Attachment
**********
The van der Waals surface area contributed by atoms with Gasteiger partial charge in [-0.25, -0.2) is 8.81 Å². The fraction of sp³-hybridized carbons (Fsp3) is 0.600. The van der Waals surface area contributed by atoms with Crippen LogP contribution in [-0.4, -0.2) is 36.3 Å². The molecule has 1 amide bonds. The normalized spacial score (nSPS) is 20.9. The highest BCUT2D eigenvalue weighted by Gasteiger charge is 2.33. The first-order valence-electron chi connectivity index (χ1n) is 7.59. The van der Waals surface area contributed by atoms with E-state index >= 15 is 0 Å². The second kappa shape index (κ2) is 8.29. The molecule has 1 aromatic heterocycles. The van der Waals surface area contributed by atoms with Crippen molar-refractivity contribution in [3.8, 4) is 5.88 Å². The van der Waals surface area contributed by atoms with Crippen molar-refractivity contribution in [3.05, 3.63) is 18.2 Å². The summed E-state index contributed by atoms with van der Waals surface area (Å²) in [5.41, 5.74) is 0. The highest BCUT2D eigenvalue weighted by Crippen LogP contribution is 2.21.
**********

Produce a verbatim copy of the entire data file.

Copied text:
The van der Waals surface area contributed by atoms with Gasteiger partial charge in [-0.25, -0.2) is 8.81 Å². The fraction of sp³-hybridized carbons (Fsp3) is 0.600. The van der Waals surface area contributed by atoms with Crippen LogP contribution in [-0.4, -0.2) is 36.3 Å². The molecule has 1 amide bonds. The normalized spacial score (nSPS) is 20.9. The highest BCUT2D eigenvalue weighted by Gasteiger charge is 2.33. The first-order valence-electron chi connectivity index (χ1n) is 7.59. The van der Waals surface area contributed by atoms with E-state index >= 15 is 0 Å². The second kappa shape index (κ2) is 8.29. The molecule has 1 aromatic heterocycles. The van der Waals surface area contributed by atoms with Crippen molar-refractivity contribution in [3.8, 4) is 5.88 Å². The van der Waals surface area contributed by atoms with Crippen molar-refractivity contribution in [3.05, 3.63) is 18.2 Å². The summed E-state index contributed by atoms with van der Waals surface area (Å²) in [5.41, 5.74) is 0. The highest BCUT2D eigenvalue weighted by Crippen LogP contribution is 2.21.